AEA365 | A Tip-a-Day by and for Evaluators

Jun/11

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Leslie K. Grier on Evaluation Practices in Out-of-School Programs

My name is Leslie K. Grier and I am an Associate Professor of Child and Adolescent Studies at California State University, Fullerton.  I am interested in quality programming and evaluation practices in out-of-school time programs.  My interests also include moral and character development and their relationship to academic achievement.

Although the terms moral and character development are often used interchangeably, historically moral development has focused on how individuals think and reason about moral issues.  Character on the other hand is broader and incorporates behavioral tendencies.

In out-of-school time programs, there is a focus on positive youth development.  This involves providing youth with nurturing contexts such as support from caring adults.  It also involves opportunities to build core competencies such as character.  Programs attempt to develop character in a variety of ways.  Some use well established approaches, while others promote ideals informally by laying out expectations for conduct across various venues including social and academic, and promoting these expectations.  With evaluation practice in out-of-school time programs, one must be concerned about formative and summative evaluation.  Although promoting character and other social competencies is important, it is ultimately expected these will contribute to more concrete outcomes such as academic achievement.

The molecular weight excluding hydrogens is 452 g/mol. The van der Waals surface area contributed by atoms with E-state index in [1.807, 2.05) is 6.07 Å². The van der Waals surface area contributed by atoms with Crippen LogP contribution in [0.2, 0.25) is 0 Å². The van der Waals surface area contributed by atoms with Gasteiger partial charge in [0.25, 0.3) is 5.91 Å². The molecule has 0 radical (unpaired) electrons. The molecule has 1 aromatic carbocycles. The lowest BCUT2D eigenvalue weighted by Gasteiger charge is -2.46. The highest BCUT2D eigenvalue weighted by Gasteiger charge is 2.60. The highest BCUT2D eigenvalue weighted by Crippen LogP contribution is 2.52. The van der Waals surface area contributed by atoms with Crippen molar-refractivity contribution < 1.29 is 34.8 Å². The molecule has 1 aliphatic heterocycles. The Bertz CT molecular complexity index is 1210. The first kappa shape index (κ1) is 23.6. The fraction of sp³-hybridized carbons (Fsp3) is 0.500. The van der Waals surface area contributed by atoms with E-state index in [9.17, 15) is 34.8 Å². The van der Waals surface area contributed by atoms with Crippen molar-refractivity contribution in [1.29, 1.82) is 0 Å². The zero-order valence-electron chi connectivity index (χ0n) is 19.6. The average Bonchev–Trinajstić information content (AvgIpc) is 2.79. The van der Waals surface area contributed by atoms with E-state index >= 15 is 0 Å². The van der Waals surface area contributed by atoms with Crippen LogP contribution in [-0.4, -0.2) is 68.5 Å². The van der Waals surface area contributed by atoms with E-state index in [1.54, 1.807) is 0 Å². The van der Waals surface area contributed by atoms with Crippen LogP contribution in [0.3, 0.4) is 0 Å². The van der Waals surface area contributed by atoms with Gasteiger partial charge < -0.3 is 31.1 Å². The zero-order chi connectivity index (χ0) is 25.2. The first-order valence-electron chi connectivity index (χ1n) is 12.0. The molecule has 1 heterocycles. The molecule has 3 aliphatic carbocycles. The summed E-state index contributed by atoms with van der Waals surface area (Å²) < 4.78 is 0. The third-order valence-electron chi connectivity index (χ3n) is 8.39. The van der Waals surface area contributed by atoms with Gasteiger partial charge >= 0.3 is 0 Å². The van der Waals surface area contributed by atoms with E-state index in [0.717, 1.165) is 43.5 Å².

Lessons Learned

For character development initiatives, two types of formative assessments are useful.  First an assessment of character that includes positive and negative attributes.  Both relate to academic achievement, albeit in different ways.  It is also important that character assessments include an element of what Davidson, Lickona, and Khmelkov (2008) referred to as “performance character.”  This involves translating moral ideals into positive and optimum actions.  My research suggests this may be important in children’s transfer of skills developed in out-of-school time programs to other contexts.  Therefore, formative character assessments should include behaviors reflective of moral initiative or impetus that go beyond simple compliance with rules and expectations.

Second, formative assessments should reflect the quality of relationships between children and program staff.  Children tend to adopt the values of those in which they have solid interpersonal relationships.  Second, positive relationships between children and program staff can help neutralize the destabilizing impact of children’s anti-social behavior on learning and achievement in programs (e.g., Baker, Grant and Morlock, 2008).  Pertinent assessments might include children’s perceptions of social support from, and children’s level of bonding or affection towards program staff.

Davidson, M., Lickona, T., & Khmelkov, V. (2008).  Smart & Good Schools:  A new paradigm for high school character education.  In L.P. Nucci & D. Narvaez (Series Eds.).  Handbook of Moral and Character Education.   Routledge:  New York.

Baker, J.A., Grant, S., & Morlock, L. (2008).  The teacher student relationship as a developmental context for children with internalizing or externalizing behavior problems. School Psychology Quarterly, 23, 3-15.

 

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